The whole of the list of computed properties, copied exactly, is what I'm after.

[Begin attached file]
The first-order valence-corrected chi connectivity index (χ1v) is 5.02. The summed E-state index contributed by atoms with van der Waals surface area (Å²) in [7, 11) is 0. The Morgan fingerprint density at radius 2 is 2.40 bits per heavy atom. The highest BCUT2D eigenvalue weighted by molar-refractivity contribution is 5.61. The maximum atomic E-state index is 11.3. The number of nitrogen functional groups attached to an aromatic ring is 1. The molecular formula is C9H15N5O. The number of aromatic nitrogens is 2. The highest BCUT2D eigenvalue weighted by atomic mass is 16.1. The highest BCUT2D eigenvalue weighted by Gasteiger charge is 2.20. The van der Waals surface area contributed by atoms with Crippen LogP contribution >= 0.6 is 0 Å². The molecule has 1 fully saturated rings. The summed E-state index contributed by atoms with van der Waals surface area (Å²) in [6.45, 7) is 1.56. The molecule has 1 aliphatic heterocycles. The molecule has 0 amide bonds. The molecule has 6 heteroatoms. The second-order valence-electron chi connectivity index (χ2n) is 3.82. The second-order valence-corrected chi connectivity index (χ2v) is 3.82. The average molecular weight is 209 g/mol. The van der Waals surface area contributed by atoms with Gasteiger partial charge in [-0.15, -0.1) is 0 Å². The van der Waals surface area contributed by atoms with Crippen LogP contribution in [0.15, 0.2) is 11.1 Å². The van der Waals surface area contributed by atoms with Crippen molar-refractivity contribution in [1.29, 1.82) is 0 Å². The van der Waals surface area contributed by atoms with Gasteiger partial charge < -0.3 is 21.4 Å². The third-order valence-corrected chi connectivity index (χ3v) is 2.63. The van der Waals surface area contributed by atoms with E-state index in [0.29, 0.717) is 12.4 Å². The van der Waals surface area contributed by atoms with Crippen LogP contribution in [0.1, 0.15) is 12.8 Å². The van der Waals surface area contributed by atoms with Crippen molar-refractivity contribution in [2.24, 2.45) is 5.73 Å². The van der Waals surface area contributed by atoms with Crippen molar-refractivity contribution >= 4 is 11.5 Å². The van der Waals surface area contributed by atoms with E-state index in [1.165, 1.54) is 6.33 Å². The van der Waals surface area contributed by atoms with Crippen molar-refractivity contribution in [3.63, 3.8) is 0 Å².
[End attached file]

The first-order valence-corrected chi connectivity index (χ1v) is 5.02. The summed E-state index contributed by atoms with van der Waals surface area (Å²) in [7, 11) is 0. The Morgan fingerprint density at radius 2 is 2.40 bits per heavy atom. The highest BCUT2D eigenvalue weighted by molar-refractivity contribution is 5.61. The maximum atomic E-state index is 11.3. The number of nitrogen functional groups attached to an aromatic ring is 1. The molecular formula is C9H15N5O. The number of aromatic nitrogens is 2. The highest BCUT2D eigenvalue weighted by atomic mass is 16.1. The highest BCUT2D eigenvalue weighted by Gasteiger charge is 2.20. The van der Waals surface area contributed by atoms with Crippen LogP contribution >= 0.6 is 0 Å². The molecule has 1 fully saturated rings. The summed E-state index contributed by atoms with van der Waals surface area (Å²) in [6.45, 7) is 1.56. The molecule has 1 aliphatic heterocycles. The molecule has 0 amide bonds. The molecule has 6 heteroatoms. The second-order valence-electron chi connectivity index (χ2n) is 3.82. The second-order valence-corrected chi connectivity index (χ2v) is 3.82. The average molecular weight is 209 g/mol. The van der Waals surface area contributed by atoms with Gasteiger partial charge in [-0.15, -0.1) is 0 Å². The van der Waals surface area contributed by atoms with Crippen LogP contribution in [0.15, 0.2) is 11.1 Å². The van der Waals surface area contributed by atoms with Crippen molar-refractivity contribution in [1.29, 1.82) is 0 Å². The van der Waals surface area contributed by atoms with Gasteiger partial charge < -0.3 is 21.4 Å². The third-order valence-corrected chi connectivity index (χ3v) is 2.63. The van der Waals surface area contributed by atoms with E-state index in [0.29, 0.717) is 12.4 Å². The van der Waals surface area contributed by atoms with Crippen LogP contribution in [0.1, 0.15) is 12.8 Å². The van der Waals surface area contributed by atoms with Crippen molar-refractivity contribution in [2.24, 2.45) is 5.73 Å². The van der Waals surface area contributed by atoms with Crippen molar-refractivity contribution >= 4 is 11.5 Å². The van der Waals surface area contributed by atoms with E-state index in [1.165, 1.54) is 6.33 Å². The van der Waals surface area contributed by atoms with Crippen molar-refractivity contribution in [3.63, 3.8) is 0 Å².